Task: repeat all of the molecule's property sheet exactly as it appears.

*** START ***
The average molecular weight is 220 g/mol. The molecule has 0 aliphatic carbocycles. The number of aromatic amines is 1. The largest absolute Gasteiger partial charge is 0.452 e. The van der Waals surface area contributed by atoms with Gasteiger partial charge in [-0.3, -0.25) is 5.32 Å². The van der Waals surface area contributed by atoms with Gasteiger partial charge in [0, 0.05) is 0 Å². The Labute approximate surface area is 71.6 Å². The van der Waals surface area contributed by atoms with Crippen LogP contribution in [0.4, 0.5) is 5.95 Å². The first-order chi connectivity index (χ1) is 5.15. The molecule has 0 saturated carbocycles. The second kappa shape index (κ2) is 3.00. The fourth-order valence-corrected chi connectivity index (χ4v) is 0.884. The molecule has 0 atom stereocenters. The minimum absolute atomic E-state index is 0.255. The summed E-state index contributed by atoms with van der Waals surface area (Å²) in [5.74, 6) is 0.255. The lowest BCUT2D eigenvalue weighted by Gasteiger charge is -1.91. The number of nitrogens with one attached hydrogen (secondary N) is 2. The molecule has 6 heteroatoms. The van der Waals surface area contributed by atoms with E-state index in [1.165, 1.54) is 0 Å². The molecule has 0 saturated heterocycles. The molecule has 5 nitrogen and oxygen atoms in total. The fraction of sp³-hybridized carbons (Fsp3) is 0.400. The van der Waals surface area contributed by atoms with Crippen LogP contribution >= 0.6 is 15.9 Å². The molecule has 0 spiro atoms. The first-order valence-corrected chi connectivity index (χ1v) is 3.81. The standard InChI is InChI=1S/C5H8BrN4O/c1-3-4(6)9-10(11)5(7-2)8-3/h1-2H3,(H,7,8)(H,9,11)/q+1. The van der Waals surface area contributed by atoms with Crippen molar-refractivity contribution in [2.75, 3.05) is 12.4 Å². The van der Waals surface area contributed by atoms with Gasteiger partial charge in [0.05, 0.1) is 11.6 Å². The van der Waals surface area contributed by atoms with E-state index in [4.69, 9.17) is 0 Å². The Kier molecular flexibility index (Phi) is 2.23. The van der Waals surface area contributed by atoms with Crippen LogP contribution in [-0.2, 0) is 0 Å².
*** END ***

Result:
The average molecular weight is 220 g/mol. The molecule has 0 aliphatic carbocycles. The number of aromatic amines is 1. The largest absolute Gasteiger partial charge is 0.452 e. The van der Waals surface area contributed by atoms with Gasteiger partial charge in [-0.3, -0.25) is 5.32 Å². The van der Waals surface area contributed by atoms with Gasteiger partial charge in [0, 0.05) is 0 Å². The Labute approximate surface area is 71.6 Å². The van der Waals surface area contributed by atoms with Crippen LogP contribution in [0.4, 0.5) is 5.95 Å². The first-order chi connectivity index (χ1) is 5.15. The molecule has 0 saturated carbocycles. The second kappa shape index (κ2) is 3.00. The fourth-order valence-corrected chi connectivity index (χ4v) is 0.884. The molecule has 0 atom stereocenters. The minimum absolute atomic E-state index is 0.255. The summed E-state index contributed by atoms with van der Waals surface area (Å²) in [5.74, 6) is 0.255. The lowest BCUT2D eigenvalue weighted by Gasteiger charge is -1.91. The number of nitrogens with one attached hydrogen (secondary N) is 2. The molecule has 6 heteroatoms. The van der Waals surface area contributed by atoms with E-state index in [1.165, 1.54) is 0 Å². The molecule has 0 saturated heterocycles. The molecule has 5 nitrogen and oxygen atoms in total. The fraction of sp³-hybridized carbons (Fsp3) is 0.400. The van der Waals surface area contributed by atoms with Crippen LogP contribution >= 0.6 is 15.9 Å². The molecule has 0 spiro atoms. The first-order valence-corrected chi connectivity index (χ1v) is 3.81. The standard InChI is InChI=1S/C5H8BrN4O/c1-3-4(6)9-10(11)5(7-2)8-3/h1-2H3,(H,7,8)(H,9,11)/q+1. The van der Waals surface area contributed by atoms with Crippen molar-refractivity contribution in [2.75, 3.05) is 12.4 Å². The van der Waals surface area contributed by atoms with Gasteiger partial charge in [0.05, 0.1) is 11.6 Å². The van der Waals surface area contributed by atoms with E-state index in [4.69, 9.17) is 0 Å². The Kier molecular flexibility index (Phi) is 2.23. The van der Waals surface area contributed by atoms with Crippen LogP contribution in [-0.2, 0) is 0 Å².